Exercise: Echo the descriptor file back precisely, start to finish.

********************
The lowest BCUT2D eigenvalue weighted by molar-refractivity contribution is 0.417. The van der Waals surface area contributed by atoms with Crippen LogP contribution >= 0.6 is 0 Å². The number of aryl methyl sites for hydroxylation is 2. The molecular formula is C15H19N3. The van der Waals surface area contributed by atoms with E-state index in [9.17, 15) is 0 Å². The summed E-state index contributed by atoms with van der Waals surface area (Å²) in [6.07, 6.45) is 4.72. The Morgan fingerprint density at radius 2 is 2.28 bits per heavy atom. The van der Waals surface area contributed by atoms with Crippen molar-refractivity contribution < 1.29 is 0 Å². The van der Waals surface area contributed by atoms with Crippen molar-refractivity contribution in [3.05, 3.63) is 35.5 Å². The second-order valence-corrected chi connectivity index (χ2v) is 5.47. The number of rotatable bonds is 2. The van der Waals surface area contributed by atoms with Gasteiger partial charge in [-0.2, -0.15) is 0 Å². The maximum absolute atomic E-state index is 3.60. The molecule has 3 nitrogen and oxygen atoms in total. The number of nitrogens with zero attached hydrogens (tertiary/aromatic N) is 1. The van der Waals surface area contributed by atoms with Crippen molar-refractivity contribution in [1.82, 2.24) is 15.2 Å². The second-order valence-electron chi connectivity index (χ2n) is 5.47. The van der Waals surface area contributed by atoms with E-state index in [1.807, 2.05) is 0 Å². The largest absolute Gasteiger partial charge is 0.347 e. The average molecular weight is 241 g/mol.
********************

The lowest BCUT2D eigenvalue weighted by molar-refractivity contribution is 0.417. The van der Waals surface area contributed by atoms with Crippen LogP contribution >= 0.6 is 0 Å². The number of aryl methyl sites for hydroxylation is 2. The molecular formula is C15H19N3. The van der Waals surface area contributed by atoms with E-state index in [9.17, 15) is 0 Å². The summed E-state index contributed by atoms with van der Waals surface area (Å²) in [6.07, 6.45) is 4.72. The Morgan fingerprint density at radius 2 is 2.28 bits per heavy atom. The van der Waals surface area contributed by atoms with Crippen molar-refractivity contribution < 1.29 is 0 Å². The van der Waals surface area contributed by atoms with Crippen molar-refractivity contribution in [3.05, 3.63) is 35.5 Å². The second-order valence-corrected chi connectivity index (χ2v) is 5.47. The number of rotatable bonds is 2. The van der Waals surface area contributed by atoms with Gasteiger partial charge in [-0.2, -0.15) is 0 Å². The maximum absolute atomic E-state index is 3.60. The molecule has 3 nitrogen and oxygen atoms in total. The number of nitrogens with zero attached hydrogens (tertiary/aromatic N) is 1. The van der Waals surface area contributed by atoms with Crippen molar-refractivity contribution in [1.82, 2.24) is 15.2 Å². The second-order valence-electron chi connectivity index (χ2n) is 5.47. The van der Waals surface area contributed by atoms with E-state index in [1.807, 2.05) is 0 Å². The largest absolute Gasteiger partial charge is 0.347 e. The average molecular weight is 241 g/mol.